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A trader works ahead of the closing bell on the floor of the New York Stock Exchange (NYSE) on April 12, 2019 in New York City.
Johannes Eisele—AFP/Getty Images

The stock market recently hit a record high – but this year's top performer isn't Google or Facebook. It's a 115-year-old beauty company that was shunned by investors just months ago.

The stock market is off to a great start in 2019, with the S&P 500 hitting a record intra-day high on Tuesday, up 17% through Friday.

Far from a hot tech name, the market's best performer, up nearly 72% since the start of the year, is beauty and fragrance company Coty Inc.

Founded 115 years ago by French perfumer and businessman François Coty, the company owns brands that include CoverGirl, Sally Hansen and Clairol. It also licenses others, including Adidas and Gucci.

The stock's big 2019 gain is something of a comeback story. During 2018, Coty was actually the worst performer in the S&P 500 – its stock was down 67% for the year. During the fourth quarter alone, the $8 billion company's stock fell almost 50%.

(Coty didn't immediately return a call seeking comment.)

"Over the course of last year, they had a lot of challenges to the business," says Morningstar analyst Sonia Vora, pointing to supply-chain disruptions that resulted in a steeper-than-expected drop in its quarterly sales last fall. There was also a management change that month, with a new chief executive, food industry veteran Pierre Laubies, taking the helm.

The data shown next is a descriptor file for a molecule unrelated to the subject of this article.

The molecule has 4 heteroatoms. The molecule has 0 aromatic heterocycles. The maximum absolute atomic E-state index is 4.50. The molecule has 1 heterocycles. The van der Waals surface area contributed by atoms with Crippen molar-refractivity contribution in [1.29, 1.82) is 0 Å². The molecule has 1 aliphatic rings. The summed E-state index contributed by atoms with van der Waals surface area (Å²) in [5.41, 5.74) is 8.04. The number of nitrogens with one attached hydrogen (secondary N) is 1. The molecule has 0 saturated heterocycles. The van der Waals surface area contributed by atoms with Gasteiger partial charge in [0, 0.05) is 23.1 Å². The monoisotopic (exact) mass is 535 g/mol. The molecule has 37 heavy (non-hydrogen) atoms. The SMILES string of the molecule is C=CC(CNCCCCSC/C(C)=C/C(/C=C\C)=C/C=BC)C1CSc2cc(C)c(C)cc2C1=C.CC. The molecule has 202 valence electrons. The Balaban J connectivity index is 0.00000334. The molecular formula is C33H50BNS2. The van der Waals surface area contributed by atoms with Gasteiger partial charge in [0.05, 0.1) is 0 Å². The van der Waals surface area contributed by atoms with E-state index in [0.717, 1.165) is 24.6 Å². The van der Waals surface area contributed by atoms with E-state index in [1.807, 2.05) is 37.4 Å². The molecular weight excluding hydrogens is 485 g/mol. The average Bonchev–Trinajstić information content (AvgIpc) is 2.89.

What's more, the company is also loaded with debt: In 2016, Coty spent $12.5 billion to buy Procter & Gamble's specialty beauty business, acquiring some 40-plus brands in the process. While it doubled the company's revenue base to $9 billion last year, Coty struggled to integrate these new assets. To help pay down substantial debt from the deal, the firm offloaded 14 non-core brands in fiscal 2018.

Coty stock price was below $7 at the start of January, 2019, but jumped to $11 in early February. That was in part thanks to stronger quarterly earnings reported that month, as well as the company's promise to return to profitability by the second half of 2019. "But some of that is also a correction from last year," says Vora.

The company also has the backing of its parent company, JAB Holdings. The German investment firm doubled down to support Coty in April, successfully boosting its stake to 60% by buying back 150 million more shares from investors. JAB also owns Keurig Dr. Pepper, Pret A Manger, and Panera Bread, among other brands.

The stock currently sits at around $11 per share, but still remains well below its IPO price of $17.50. It has a forward price-to-earnings ratio of 14.7.